It's only natural to be concerned about your credit future after bankruptcy. A chapter 7 bankruptcy filing has the advantage of eliminating nearly all of your debt in a single filing. Another positive aspect of chapter 7 filing is that the entire action can be completed in a matter of months. Along with the positive points, however, come the potential for several aspects of your financial situation to be affected by the filing. In some cases, those wishing to rent are rightly concerned about bankruptcy. Read on to find out more.
1. Dealing With a Credit Application
More and more property management companies are requiring potential renters to fill out what amounts to a credit application before they are approved to rent. You may be asked about your bankruptcy by those with tougher tenant requirements. You should understand, though, that rental requirements can vary greatly from place to place — even within the same geographical area.
If you need to move and have a bankruptcy filing on your credit report, don't allow that to keep you from checking each property management company, apartment complex, and landlord individually. If not asked, you don't need to volunteer any bankruptcy information. If bankruptcy is a factor, it is never the only factor used to determine your ability to pay your rent on time.
2. Rental Worthiness Factors
Decision-makers use a variety of factors to determine your suitability for renting a property. In general private landlords and apartment complexes with lots of vacancies tend to be less-stringent on rental requirements than property management companies representing single-family homes for rent.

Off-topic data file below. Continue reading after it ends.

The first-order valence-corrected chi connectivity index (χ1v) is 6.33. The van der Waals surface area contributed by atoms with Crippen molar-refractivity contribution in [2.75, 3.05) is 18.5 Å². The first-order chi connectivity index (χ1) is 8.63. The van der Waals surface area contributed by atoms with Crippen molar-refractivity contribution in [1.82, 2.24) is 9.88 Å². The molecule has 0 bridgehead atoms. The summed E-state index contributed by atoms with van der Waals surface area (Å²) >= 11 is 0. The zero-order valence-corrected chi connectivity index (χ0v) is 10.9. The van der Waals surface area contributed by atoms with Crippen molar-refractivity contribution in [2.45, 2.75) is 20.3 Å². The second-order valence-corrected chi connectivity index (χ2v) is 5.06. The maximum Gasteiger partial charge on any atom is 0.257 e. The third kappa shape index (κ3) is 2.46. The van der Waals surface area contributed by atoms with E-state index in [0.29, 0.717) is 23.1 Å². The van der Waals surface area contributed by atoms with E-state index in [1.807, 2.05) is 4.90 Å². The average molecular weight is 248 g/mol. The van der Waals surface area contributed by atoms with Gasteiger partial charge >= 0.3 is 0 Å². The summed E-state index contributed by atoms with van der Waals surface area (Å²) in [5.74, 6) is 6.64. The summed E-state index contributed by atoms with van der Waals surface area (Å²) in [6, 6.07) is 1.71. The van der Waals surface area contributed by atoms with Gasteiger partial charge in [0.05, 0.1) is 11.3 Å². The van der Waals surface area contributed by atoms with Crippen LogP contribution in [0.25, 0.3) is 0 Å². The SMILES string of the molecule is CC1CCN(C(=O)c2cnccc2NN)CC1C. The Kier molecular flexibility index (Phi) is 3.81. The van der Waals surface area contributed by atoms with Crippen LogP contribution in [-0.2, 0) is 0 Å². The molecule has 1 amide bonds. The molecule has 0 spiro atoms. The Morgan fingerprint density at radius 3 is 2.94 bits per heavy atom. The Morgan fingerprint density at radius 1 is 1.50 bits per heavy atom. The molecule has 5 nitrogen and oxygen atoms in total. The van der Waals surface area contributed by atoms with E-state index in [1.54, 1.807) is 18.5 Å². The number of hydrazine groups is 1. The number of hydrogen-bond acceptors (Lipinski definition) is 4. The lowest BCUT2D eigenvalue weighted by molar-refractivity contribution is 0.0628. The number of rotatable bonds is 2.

Another factor to be considered is your credit score. You can have a bankruptcy in your past and still possess a good or even excellent credit score since a bankruptcy filing only makes up part of the score. Some renters may be evaluated on their total credit picture that includes their other monthly obligations.
3. Tips for Renting After a Bankruptcy
There are a few more things to know that could help you rent property after filing for bankruptcy.
- The longer it's been since the completion of the bankruptcy, the better off you will be.
- Some rental places may be willing to accept a larger deposit to overlook the bankruptcy.
- If you know a move is in your future, try to move before you file.
- Having a good record of past rental payments or paying a mortgage are positives.
- Proof of a solid income is vital. Most rental places ask that tenants show income of at least three times the rental price. Extra points if you've been employed in the same location or field for some time.
To find out more about renting and other aspects of life after a filing, speak to a bankruptcy attorney as soon as possible.